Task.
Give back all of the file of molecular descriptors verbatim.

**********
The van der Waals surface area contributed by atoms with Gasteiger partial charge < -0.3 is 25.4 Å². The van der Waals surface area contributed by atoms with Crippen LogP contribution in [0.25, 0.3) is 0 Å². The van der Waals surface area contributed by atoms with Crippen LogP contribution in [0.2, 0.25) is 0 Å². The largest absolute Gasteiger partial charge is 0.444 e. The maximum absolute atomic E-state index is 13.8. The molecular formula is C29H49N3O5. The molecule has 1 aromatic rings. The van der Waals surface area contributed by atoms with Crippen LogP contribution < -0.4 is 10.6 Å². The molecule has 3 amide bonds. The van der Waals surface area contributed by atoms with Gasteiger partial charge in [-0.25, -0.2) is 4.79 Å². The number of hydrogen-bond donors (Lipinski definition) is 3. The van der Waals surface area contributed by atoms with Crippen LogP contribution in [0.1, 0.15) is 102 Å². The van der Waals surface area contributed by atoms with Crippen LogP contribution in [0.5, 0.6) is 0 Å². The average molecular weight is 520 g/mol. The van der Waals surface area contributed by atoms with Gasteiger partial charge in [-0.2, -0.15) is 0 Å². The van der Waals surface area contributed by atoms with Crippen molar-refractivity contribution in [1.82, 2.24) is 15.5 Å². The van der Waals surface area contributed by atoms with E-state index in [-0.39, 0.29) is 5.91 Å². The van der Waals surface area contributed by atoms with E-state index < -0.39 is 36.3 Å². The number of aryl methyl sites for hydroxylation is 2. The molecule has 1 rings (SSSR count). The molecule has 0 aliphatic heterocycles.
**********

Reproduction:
The van der Waals surface area contributed by atoms with Gasteiger partial charge < -0.3 is 25.4 Å². The van der Waals surface area contributed by atoms with Crippen LogP contribution in [0.25, 0.3) is 0 Å². The van der Waals surface area contributed by atoms with Crippen LogP contribution in [0.2, 0.25) is 0 Å². The largest absolute Gasteiger partial charge is 0.444 e. The maximum absolute atomic E-state index is 13.8. The molecular formula is C29H49N3O5. The molecule has 1 aromatic rings. The van der Waals surface area contributed by atoms with Crippen LogP contribution < -0.4 is 10.6 Å². The molecule has 3 amide bonds. The van der Waals surface area contributed by atoms with Gasteiger partial charge in [-0.25, -0.2) is 4.79 Å². The number of hydrogen-bond donors (Lipinski definition) is 3. The van der Waals surface area contributed by atoms with Crippen LogP contribution in [0.1, 0.15) is 102 Å². The van der Waals surface area contributed by atoms with Crippen LogP contribution in [0.5, 0.6) is 0 Å². The average molecular weight is 520 g/mol. The van der Waals surface area contributed by atoms with Gasteiger partial charge in [-0.2, -0.15) is 0 Å². The van der Waals surface area contributed by atoms with Crippen molar-refractivity contribution in [1.82, 2.24) is 15.5 Å². The van der Waals surface area contributed by atoms with E-state index in [-0.39, 0.29) is 5.91 Å². The van der Waals surface area contributed by atoms with E-state index < -0.39 is 36.3 Å². The number of aryl methyl sites for hydroxylation is 2. The molecule has 1 rings (SSSR count). The molecule has 0 aliphatic heterocycles.